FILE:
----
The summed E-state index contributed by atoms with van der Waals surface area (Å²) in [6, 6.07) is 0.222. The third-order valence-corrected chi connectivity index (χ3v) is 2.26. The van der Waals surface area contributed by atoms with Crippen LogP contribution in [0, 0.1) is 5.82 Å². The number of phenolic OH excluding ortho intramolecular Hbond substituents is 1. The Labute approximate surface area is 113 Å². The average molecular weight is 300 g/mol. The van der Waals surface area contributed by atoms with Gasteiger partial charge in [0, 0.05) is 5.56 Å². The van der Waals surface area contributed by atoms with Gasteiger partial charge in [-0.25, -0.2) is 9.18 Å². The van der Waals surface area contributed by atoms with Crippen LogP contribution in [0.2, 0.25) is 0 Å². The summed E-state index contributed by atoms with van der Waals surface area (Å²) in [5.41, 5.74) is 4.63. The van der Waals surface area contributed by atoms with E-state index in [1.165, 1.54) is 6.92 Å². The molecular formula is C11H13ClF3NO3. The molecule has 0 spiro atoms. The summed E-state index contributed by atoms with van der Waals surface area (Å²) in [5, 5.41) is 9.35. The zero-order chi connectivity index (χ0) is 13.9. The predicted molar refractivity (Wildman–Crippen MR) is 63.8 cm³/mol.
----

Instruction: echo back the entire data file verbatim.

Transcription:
The summed E-state index contributed by atoms with van der Waals surface area (Å²) in [6, 6.07) is 0.222. The third-order valence-corrected chi connectivity index (χ3v) is 2.26. The van der Waals surface area contributed by atoms with Crippen LogP contribution in [0, 0.1) is 5.82 Å². The number of phenolic OH excluding ortho intramolecular Hbond substituents is 1. The Labute approximate surface area is 113 Å². The average molecular weight is 300 g/mol. The van der Waals surface area contributed by atoms with Gasteiger partial charge in [0, 0.05) is 5.56 Å². The van der Waals surface area contributed by atoms with Gasteiger partial charge in [-0.25, -0.2) is 9.18 Å². The van der Waals surface area contributed by atoms with Crippen LogP contribution in [0.2, 0.25) is 0 Å². The summed E-state index contributed by atoms with van der Waals surface area (Å²) in [5.41, 5.74) is 4.63. The van der Waals surface area contributed by atoms with E-state index in [1.165, 1.54) is 6.92 Å². The molecular formula is C11H13ClF3NO3. The molecule has 0 spiro atoms. The summed E-state index contributed by atoms with van der Waals surface area (Å²) in [5, 5.41) is 9.35. The zero-order chi connectivity index (χ0) is 13.9. The predicted molar refractivity (Wildman–Crippen MR) is 63.8 cm³/mol.